Two verbal slaps awaited the ever-repressive Bishop Robert Morlino this morning as he read the local paper. The Wisconsin State Journal printed two Letters to the Editor that made it quite clear where Morlino has again slipped away into his own cloistered mind while leaving parishioners out in the cold.
Over and over Morlino provides fodder for his detractors, and one must wonder if he aims to provoke for the sake of controversy, or if indeed this style of incompetent leadership is the best his abilities allow for when it comes to local Catholics.
Either way it is a continual embarrassment and stain on the Catholic Church.
The bishop of the Diocese of Madison is quite right, of course, when he urges that we ban the singing of “All Are Welcome” at the Mass, for the simple reason that, well, all are not welcome. No room for sinners on the glory train to paradise!
But Bishop Robert Morlino doesn’t go far enough. We’re going to have to refrain from singing other misleading songs, including several old standbys of the Christmas season.
How can we in good conscience, for example, sing “God Rest Ye Merry Gentlemen,” when it clearly states that the savior came to “save us all from Satan’s power”? Dangerous nonsense!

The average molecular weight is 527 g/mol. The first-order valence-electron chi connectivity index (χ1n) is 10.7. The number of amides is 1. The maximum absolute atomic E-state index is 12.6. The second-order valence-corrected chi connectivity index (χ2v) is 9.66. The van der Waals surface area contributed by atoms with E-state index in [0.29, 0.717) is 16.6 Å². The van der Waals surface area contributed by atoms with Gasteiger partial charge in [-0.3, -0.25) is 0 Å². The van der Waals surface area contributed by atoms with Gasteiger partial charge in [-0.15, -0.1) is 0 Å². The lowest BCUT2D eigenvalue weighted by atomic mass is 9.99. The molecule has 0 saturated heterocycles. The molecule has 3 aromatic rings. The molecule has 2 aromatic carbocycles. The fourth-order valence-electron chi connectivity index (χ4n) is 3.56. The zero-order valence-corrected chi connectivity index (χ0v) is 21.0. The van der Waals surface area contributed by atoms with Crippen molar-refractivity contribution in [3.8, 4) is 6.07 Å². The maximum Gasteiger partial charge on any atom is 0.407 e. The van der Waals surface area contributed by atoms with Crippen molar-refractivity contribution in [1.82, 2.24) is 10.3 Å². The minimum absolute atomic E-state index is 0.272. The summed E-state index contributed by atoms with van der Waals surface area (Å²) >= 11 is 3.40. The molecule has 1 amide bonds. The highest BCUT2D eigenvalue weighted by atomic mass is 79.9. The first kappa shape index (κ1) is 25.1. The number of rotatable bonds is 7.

“It Came upon the Midnight Clear” contains similar apostasy, to wit: “Peace on the earth, good will to all”!
And although most don’t know it, unless they’ve made it all the way to the third verse, “Hark! The Herald Angels Sing” clearly states that “Light and life to all he brings,” referring to our lord.
We’ll also have to exclude certain portions of the book of Isaiah and large chunks of the Gospels themselves, including that business with the loaves and fishes, where everybody gets fed, regardless of whether or not they say the right words to the creed.
I have every confidence that the bishop will take care of this problem in the fullness of time.
— Marshall J. Cook, Madison
The latest pronouncement from Bishop Robert Morlino, this time regarding his preference for excluding the hymn “All Are Welcome” from the liturgy, offers yet more evidence he has lost sight of the essential message of the Gospels.
The God whose incarnation we celebrate in this season made everyone with whom he came in contact feel welcomed in his presence.
It’s a shame that the bishop seems determined not only to restrict salvation more narrowly than the God he worships, but also to confuse his opinion with his authority in deciding how others express their worship of the same God. I am certain Jesus would offer him a gentle but unmistakable rebuke.
— Jonathan E. Martin, Madison